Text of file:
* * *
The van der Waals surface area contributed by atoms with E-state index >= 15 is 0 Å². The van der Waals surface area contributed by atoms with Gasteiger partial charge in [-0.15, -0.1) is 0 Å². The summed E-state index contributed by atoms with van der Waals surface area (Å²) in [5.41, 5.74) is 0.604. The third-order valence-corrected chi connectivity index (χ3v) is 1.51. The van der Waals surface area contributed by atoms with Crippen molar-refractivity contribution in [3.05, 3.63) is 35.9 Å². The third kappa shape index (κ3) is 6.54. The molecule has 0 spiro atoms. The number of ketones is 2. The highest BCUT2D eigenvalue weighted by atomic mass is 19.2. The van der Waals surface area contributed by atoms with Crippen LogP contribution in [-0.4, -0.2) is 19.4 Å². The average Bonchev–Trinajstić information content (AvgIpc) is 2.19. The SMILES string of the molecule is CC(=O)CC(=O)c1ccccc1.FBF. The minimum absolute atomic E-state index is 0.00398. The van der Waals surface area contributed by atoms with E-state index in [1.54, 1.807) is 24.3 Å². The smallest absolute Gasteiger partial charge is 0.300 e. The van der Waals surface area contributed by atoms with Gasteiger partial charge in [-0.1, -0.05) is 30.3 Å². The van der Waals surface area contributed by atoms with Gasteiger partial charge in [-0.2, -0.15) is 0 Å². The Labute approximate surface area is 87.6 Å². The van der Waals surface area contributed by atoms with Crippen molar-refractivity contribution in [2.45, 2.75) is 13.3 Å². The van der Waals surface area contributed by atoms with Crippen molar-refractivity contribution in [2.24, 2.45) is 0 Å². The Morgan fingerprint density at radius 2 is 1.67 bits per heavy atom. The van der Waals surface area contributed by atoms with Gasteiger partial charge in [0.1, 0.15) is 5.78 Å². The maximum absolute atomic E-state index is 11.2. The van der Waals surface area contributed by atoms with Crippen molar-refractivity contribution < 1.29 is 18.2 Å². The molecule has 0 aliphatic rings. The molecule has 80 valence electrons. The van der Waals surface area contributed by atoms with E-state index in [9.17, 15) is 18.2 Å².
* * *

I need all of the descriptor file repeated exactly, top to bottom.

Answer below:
The van der Waals surface area contributed by atoms with E-state index >= 15 is 0 Å². The van der Waals surface area contributed by atoms with Gasteiger partial charge in [-0.15, -0.1) is 0 Å². The summed E-state index contributed by atoms with van der Waals surface area (Å²) in [5.41, 5.74) is 0.604. The third-order valence-corrected chi connectivity index (χ3v) is 1.51. The van der Waals surface area contributed by atoms with Crippen molar-refractivity contribution in [3.05, 3.63) is 35.9 Å². The third kappa shape index (κ3) is 6.54. The molecule has 0 spiro atoms. The number of ketones is 2. The highest BCUT2D eigenvalue weighted by atomic mass is 19.2. The van der Waals surface area contributed by atoms with Crippen LogP contribution in [-0.4, -0.2) is 19.4 Å². The average Bonchev–Trinajstić information content (AvgIpc) is 2.19. The SMILES string of the molecule is CC(=O)CC(=O)c1ccccc1.FBF. The minimum absolute atomic E-state index is 0.00398. The van der Waals surface area contributed by atoms with E-state index in [1.54, 1.807) is 24.3 Å². The smallest absolute Gasteiger partial charge is 0.300 e. The van der Waals surface area contributed by atoms with Gasteiger partial charge in [-0.1, -0.05) is 30.3 Å². The van der Waals surface area contributed by atoms with Gasteiger partial charge in [-0.2, -0.15) is 0 Å². The Labute approximate surface area is 87.6 Å². The van der Waals surface area contributed by atoms with Crippen molar-refractivity contribution in [2.45, 2.75) is 13.3 Å². The van der Waals surface area contributed by atoms with Crippen molar-refractivity contribution in [2.24, 2.45) is 0 Å². The Morgan fingerprint density at radius 2 is 1.67 bits per heavy atom. The van der Waals surface area contributed by atoms with Gasteiger partial charge in [0.1, 0.15) is 5.78 Å². The maximum absolute atomic E-state index is 11.2. The van der Waals surface area contributed by atoms with Crippen molar-refractivity contribution < 1.29 is 18.2 Å². The molecule has 0 aliphatic rings. The molecule has 80 valence electrons. The van der Waals surface area contributed by atoms with E-state index in [9.17, 15) is 18.2 Å².